I wasn't lookin' but somehow you found me.
I tried to hide from your love light,
But like heaven above me the spy who loved me
Is keepin' all my secrets safe tonight.
-from “Nobody Does It Better” (theme from “The Spy Who Loved Me”)
And, of course, nobody does it better. I’m not even certain why you’d wish someone would. Would we love James Bond or 24’s Jack Bauer, or Alias’ Sydney Bristow, any more if they moved in and started leaving their dirty laundry on the bathroom floor? I’d venture not.
Intangibility is the kindling. Adrenaline and adventure fan the spark. And knowing the unknowable? That’s the gasoline in the bottle.
“Spies, by definition, live double lives—one that is open and another that is secret to all but a select few,” says John Cork, co-author of James Bond: The Legacy. “Spying is about seduction, convincing others to break the rules, to take risks that are outside the norm, to allow themselves to become vulnerable. There is nothing sexier than seducing or being seduced.”
The spy genre is hot. And if you don’t believe me, check the numbers. The Bond film franchise alone, according to Business Week, has grossed more than $4.5 billion since Sean Connery ordered his first custom martini in 1962. Shot in international locations, crammed with enough gadgetry to breed a thousand tech fetishes and teeming with women as willing as they are stunning and deadly, spy movies don’t just capture our collective imagination—they lock it up and waterboard it to the point of dementia.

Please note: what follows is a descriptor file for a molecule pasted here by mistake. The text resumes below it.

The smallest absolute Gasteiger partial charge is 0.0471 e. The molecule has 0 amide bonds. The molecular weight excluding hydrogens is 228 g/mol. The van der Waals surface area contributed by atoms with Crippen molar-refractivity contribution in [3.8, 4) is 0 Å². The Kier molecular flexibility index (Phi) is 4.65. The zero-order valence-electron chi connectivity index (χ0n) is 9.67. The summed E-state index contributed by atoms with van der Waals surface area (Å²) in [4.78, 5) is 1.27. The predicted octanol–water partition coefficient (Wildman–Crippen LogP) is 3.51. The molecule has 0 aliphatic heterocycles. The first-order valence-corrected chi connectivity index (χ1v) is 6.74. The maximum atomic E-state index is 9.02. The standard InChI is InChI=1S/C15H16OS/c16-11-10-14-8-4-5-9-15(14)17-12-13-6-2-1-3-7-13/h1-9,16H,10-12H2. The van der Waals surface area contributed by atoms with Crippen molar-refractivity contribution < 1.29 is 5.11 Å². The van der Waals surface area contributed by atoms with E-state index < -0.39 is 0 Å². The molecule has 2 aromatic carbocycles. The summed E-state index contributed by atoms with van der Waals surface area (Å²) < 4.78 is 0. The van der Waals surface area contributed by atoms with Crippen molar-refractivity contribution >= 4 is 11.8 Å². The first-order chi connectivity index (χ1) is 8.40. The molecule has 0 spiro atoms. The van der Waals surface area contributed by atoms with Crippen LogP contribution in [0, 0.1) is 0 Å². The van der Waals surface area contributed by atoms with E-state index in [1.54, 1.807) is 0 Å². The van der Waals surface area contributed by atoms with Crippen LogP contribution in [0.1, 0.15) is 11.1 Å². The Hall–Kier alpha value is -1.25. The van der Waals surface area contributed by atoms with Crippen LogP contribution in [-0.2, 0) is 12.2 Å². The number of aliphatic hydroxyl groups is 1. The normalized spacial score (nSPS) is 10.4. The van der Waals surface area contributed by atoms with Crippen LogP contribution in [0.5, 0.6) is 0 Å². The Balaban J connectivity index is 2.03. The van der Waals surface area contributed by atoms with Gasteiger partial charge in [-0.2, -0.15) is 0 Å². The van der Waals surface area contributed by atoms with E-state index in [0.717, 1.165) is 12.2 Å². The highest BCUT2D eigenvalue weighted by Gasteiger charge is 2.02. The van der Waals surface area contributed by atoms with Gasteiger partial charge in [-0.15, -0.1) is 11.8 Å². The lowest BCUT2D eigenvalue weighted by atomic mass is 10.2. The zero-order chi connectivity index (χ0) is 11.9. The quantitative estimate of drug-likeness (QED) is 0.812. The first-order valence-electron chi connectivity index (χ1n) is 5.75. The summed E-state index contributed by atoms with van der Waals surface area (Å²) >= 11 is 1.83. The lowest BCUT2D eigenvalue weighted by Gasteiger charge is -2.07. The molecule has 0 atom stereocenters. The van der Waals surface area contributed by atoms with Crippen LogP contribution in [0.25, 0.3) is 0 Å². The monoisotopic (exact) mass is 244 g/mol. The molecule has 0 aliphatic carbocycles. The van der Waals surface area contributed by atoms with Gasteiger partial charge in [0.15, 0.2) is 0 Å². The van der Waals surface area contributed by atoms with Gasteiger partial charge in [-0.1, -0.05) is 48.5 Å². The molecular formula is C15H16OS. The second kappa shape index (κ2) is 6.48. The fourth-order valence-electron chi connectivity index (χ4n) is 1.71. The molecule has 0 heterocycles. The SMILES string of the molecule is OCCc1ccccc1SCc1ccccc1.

But that’s okay. I’m pretty willing, too.
For Your Eyes Only
Author Tammy M. Proctor, whose book, Female Intelligence: Women and Espionage in the First World War, examines the very real women who spied for the British during this tumultuous time in history, is well aware that the images cultivated around the profession are not, largely, based on fact, but she and Cork see eye-to-eye on the primary appeal of the genre: Secrecy.
“It’s getting at the hidden parts of society, the hidden secrets,” says Proctor, who also is H.O. Hirt Professor of History at Wittenberg University in Springfield, Ohio. There’s a certain – almost voyeurism—to it. [We are] able to see into the hidden parts of government or society, and [Bond and characters like him] do it with a certain joie de vivre that we all enjoy. There is a parallel to the super-hero persona. By day, Batman is a fabulously wealthy businessperson and by night, he’s this dark crusader. The spy has a similar double-sidedness that’s just fascinating.”
My friend, Alice, is, by anyone’s measure, an intellectual. She has multiple degrees. She is a college professor. She calls herself a feminist. And Bond a chauvinist.
The early Bond films—among my personal favorites—can’t help it, I tell her. They are of the era. Bond is a character borne of the 1950s. But even so, many of his conquests are not exactly fawning doe-eyed pushovers. If the international super spy is a male-generated fantasy, we can’t ignore the fact that the fantasy women he beds are hardly picket-fence housewives who’d be content to have his bangers and mash on the kitchen table at quitting time. Unless, of course, we’re talking Austin Powers.